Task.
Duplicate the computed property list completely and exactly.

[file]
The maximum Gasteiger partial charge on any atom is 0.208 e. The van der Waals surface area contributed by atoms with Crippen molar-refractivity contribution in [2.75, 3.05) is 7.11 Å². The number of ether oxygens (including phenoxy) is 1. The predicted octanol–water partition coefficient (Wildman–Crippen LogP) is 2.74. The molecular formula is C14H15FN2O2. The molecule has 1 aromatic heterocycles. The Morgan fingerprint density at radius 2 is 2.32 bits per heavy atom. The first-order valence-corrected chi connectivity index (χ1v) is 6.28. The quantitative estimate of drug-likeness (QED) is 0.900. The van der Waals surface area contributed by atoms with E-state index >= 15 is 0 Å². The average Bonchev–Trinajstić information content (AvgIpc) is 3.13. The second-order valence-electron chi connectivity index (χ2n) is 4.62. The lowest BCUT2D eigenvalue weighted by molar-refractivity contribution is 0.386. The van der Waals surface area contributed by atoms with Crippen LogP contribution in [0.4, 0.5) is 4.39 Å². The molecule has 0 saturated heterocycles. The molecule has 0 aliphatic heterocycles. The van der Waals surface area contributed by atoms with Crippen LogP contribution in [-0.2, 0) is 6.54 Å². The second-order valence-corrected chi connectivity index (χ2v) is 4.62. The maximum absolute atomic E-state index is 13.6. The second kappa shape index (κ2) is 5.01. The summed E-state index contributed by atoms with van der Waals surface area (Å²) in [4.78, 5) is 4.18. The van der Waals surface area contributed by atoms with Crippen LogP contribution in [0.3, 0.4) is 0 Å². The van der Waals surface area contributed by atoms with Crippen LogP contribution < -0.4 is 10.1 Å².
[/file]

The maximum Gasteiger partial charge on any atom is 0.208 e. The van der Waals surface area contributed by atoms with Crippen molar-refractivity contribution in [2.75, 3.05) is 7.11 Å². The number of ether oxygens (including phenoxy) is 1. The predicted octanol–water partition coefficient (Wildman–Crippen LogP) is 2.74. The molecular formula is C14H15FN2O2. The molecule has 1 aromatic heterocycles. The Morgan fingerprint density at radius 2 is 2.32 bits per heavy atom. The first-order valence-corrected chi connectivity index (χ1v) is 6.28. The quantitative estimate of drug-likeness (QED) is 0.900. The van der Waals surface area contributed by atoms with E-state index >= 15 is 0 Å². The average Bonchev–Trinajstić information content (AvgIpc) is 3.13. The second-order valence-electron chi connectivity index (χ2n) is 4.62. The lowest BCUT2D eigenvalue weighted by molar-refractivity contribution is 0.386. The van der Waals surface area contributed by atoms with Crippen LogP contribution in [0.4, 0.5) is 4.39 Å². The molecule has 0 saturated heterocycles. The molecule has 0 aliphatic heterocycles. The van der Waals surface area contributed by atoms with Crippen LogP contribution in [-0.2, 0) is 6.54 Å². The second-order valence-corrected chi connectivity index (χ2v) is 4.62. The maximum absolute atomic E-state index is 13.6. The second kappa shape index (κ2) is 5.01. The summed E-state index contributed by atoms with van der Waals surface area (Å²) in [4.78, 5) is 4.18. The van der Waals surface area contributed by atoms with Crippen LogP contribution in [0.3, 0.4) is 0 Å². The van der Waals surface area contributed by atoms with Crippen LogP contribution < -0.4 is 10.1 Å².